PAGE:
This is James Longo's study of Hitler's vendetta against the Austrian royals. It is sometimes forgotten that Hitler was an Austrian and brought up the Habsburg Empire's dying years. Although it did remind me of the classic line uttered by von Rundstedt in the film The Longest Day, "The Austrian Corporal'...".
The author takes us back to the end of the nineteenth century and describes both Hitler and Archduke Franz Ferdinand's lives. To portray them in parallel is a bit contrived, but they did bump into each other while Hitler was clearing the snow outside the Imperial Hotel in Vienna as they arrived for a ball. Later, when he returned to Vienna after the Anschluss, he stayed at that hotel and said:
"I resolved that night that someday I would come back to the Imperial Hotel and walk over the red carpet in that glittering interior where the Habsburgs danced. I didn’t know how or when, but I waited for this day and tonight I am here."
That night, the first two Austrians Hitler ordered arrested were Maximilian and Ernst Hohenberg, the sons of Franz Ferdinand. He knew how to hold a grudge! I also didn't realise that British Prime Minister Chamberlain ordered Ernst and his family should not be awarded an exit visa and that he should be expelled from the British Embassy. They both ended up in Dachau, the first Austrians to be sent there. Ernst was released five years later, a shadow of his former self.
It is somewhat ironic that Franz Ferdinand was himself something of an outcast from the Habsburg family. His marriage to Sophie Chotek was only allowed as a morganatic marriage, which meant she could never be the Empress. Her children were excluded from the succession, taking the surname Hohenberg. The formal oath of renunciation was undertaken in the Hofburg Palace in the presence of the family, "Among the blue-blooded Archdukes were murderers, pederasts, philanderers, wife beaters, sexual predators, and the Emperor’s recently exiled, infamous cross-dressing youngest brother." Ouch!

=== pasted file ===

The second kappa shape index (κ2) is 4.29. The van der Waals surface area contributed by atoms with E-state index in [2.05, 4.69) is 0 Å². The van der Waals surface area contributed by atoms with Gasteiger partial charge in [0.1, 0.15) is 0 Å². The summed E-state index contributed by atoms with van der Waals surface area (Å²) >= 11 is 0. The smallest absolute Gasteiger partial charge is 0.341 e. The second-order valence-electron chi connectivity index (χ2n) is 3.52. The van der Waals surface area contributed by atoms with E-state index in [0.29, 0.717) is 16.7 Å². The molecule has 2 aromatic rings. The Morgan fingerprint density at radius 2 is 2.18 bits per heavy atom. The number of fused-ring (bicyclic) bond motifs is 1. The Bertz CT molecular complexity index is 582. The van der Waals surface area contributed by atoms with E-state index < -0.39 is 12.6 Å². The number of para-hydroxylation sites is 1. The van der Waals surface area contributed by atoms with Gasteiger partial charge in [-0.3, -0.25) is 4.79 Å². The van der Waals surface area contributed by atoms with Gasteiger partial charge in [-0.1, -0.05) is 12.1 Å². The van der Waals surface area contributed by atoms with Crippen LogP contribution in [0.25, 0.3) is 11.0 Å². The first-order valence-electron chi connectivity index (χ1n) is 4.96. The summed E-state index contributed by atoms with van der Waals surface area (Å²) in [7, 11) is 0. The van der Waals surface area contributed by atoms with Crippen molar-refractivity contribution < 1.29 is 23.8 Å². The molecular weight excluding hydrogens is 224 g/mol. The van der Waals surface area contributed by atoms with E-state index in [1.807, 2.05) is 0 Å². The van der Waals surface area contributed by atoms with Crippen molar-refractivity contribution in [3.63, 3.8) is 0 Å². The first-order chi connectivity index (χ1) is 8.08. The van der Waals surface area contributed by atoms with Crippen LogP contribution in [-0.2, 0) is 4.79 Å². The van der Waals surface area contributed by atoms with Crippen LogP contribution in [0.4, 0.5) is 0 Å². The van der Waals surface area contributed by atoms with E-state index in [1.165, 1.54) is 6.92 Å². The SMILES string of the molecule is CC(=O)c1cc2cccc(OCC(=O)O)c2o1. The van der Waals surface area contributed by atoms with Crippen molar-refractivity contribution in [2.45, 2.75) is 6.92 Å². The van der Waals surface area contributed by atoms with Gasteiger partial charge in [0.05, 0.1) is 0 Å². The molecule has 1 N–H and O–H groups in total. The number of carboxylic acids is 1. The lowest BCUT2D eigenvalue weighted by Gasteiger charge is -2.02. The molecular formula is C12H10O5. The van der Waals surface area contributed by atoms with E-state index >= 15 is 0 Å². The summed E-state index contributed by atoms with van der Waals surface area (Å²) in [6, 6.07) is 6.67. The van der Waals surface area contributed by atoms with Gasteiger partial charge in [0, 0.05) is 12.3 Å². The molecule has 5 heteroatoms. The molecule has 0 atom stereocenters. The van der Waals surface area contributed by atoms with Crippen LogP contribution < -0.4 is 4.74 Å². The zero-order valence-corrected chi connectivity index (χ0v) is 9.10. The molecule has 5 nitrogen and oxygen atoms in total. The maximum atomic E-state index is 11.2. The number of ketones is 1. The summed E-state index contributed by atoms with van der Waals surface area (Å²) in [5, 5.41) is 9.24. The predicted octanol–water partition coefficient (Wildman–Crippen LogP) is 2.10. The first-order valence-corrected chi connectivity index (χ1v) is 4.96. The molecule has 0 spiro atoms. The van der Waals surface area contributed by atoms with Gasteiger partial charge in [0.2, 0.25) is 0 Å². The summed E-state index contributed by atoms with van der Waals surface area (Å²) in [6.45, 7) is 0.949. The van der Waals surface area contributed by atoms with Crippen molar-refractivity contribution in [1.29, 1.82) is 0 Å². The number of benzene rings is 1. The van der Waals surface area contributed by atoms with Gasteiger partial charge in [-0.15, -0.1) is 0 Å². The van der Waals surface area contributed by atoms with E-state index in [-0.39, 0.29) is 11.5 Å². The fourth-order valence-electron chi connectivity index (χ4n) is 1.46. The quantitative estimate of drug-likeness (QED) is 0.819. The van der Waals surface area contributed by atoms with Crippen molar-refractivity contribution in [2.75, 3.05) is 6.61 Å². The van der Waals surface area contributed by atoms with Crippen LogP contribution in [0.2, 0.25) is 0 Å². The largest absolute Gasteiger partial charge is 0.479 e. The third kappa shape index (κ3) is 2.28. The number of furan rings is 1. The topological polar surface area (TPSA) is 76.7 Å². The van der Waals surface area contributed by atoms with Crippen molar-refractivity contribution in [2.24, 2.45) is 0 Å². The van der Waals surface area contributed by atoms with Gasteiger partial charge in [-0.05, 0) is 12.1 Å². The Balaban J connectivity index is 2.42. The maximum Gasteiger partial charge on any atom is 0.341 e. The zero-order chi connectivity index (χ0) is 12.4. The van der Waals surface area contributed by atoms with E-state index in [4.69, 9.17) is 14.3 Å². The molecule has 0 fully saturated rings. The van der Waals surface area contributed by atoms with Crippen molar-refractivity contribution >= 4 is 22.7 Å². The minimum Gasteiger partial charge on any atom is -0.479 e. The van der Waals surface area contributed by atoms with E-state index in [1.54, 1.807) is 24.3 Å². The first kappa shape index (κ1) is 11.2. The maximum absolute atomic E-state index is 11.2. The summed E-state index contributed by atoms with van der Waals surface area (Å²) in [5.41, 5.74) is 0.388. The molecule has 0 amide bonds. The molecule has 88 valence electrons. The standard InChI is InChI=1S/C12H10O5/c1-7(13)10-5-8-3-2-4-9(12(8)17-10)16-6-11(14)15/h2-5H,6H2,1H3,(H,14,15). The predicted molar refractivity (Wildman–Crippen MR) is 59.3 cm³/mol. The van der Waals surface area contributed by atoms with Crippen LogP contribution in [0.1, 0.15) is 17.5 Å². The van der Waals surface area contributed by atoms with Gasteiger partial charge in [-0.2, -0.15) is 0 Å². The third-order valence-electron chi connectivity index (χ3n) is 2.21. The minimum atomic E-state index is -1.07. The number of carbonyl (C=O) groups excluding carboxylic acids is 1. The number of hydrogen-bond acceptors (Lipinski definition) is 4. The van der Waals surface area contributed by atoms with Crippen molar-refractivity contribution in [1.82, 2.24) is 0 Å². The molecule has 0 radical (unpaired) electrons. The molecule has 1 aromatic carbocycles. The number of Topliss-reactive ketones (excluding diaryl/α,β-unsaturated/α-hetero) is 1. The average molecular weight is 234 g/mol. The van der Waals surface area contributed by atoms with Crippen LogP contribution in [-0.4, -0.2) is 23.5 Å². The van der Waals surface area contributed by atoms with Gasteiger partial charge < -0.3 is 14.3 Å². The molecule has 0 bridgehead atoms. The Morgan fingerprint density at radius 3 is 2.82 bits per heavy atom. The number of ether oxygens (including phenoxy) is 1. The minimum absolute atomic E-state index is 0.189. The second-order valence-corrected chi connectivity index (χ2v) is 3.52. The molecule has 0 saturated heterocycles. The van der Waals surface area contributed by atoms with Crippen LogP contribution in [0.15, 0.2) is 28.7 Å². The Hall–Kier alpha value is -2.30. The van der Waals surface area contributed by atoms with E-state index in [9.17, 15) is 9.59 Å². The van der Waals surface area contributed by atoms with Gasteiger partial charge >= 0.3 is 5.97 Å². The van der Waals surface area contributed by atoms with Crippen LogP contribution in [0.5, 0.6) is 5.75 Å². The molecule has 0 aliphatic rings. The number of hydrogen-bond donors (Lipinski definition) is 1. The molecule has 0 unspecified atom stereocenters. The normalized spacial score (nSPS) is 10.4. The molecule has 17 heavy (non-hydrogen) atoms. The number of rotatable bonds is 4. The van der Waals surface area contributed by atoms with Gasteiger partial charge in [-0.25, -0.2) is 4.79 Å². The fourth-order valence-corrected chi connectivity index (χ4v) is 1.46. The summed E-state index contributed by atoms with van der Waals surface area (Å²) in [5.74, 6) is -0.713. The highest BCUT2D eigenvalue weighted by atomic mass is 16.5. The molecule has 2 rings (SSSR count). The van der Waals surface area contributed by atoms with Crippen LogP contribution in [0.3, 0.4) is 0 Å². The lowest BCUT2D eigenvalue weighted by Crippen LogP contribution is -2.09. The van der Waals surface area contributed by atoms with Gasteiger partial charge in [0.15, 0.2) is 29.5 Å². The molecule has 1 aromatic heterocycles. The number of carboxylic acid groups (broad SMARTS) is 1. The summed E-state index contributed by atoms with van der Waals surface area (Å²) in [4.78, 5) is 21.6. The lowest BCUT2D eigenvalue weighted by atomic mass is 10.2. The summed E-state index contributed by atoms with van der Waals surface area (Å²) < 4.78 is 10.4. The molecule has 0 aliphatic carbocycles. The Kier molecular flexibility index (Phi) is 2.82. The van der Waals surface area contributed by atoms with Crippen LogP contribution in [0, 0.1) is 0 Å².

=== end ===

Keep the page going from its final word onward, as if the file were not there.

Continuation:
Hitler's grudge against the Habsburgs was their failure to recognise the importance of being German. The Habsburg Empire encompassed many ethnic groups, and managing these conflicts was a constant theme during the Empire's existence. Worst of all, Hitler viewed Franz Ferdinand's support for a federal solution as the ultimate betrayal. Hitler envisioned a German Reich that was racially pure and homogenous, the exact opposite of the tolerant, inclusive, multinational Habsburg Empire he loathed.
I hadn't fully appreciated the story of Hitler's early years in Vienna and the depths of poverty he had sunk to. Ironically relying on Jewish charities rather than seeking paid employment. His own work ethic was the opposite of many of Vienna's industrious immigrants, but in their success and his failure, he blamed Jews. He also dodged conscription, once being arrested in Munich and returned to Vienna on a police warrant. He was spared a spell in the Austro-Hungarian Army because the physical examination declared Hitler “unfit for combatant and auxiliary duties, too weak, and unable to bear arms.”
The end of the war did not end the misery for the Hohenbergs. Apart from losing a son on the Eastern Front, they were expelled from Czechoslovakia on racial grounds. Along with three million Germans, including Oskar Schindler, who rescued 1200 jews from the Holocaust. The family rebuilt a life in post-war Austria, with Max making a case for a constitutional monarchy. Eighteen miles of mourners lined the roads leading to his funeral. Aristocrats stood with Socialists. Atheist and agnostics walked alongside Catholic priests, nuns, and bishops. Dachau’s Jews, Roma, and Jehovah’s Witnesses offered prayers for his soul. Over one thousand people unable to be seated in the church quietly stood outside in the rain until the funeral Mass ended.
This is a fascinating story, much of it new to me. Primarily a sympathetic history of the later Habsburg family, with the malign influence of Hitler thrown in.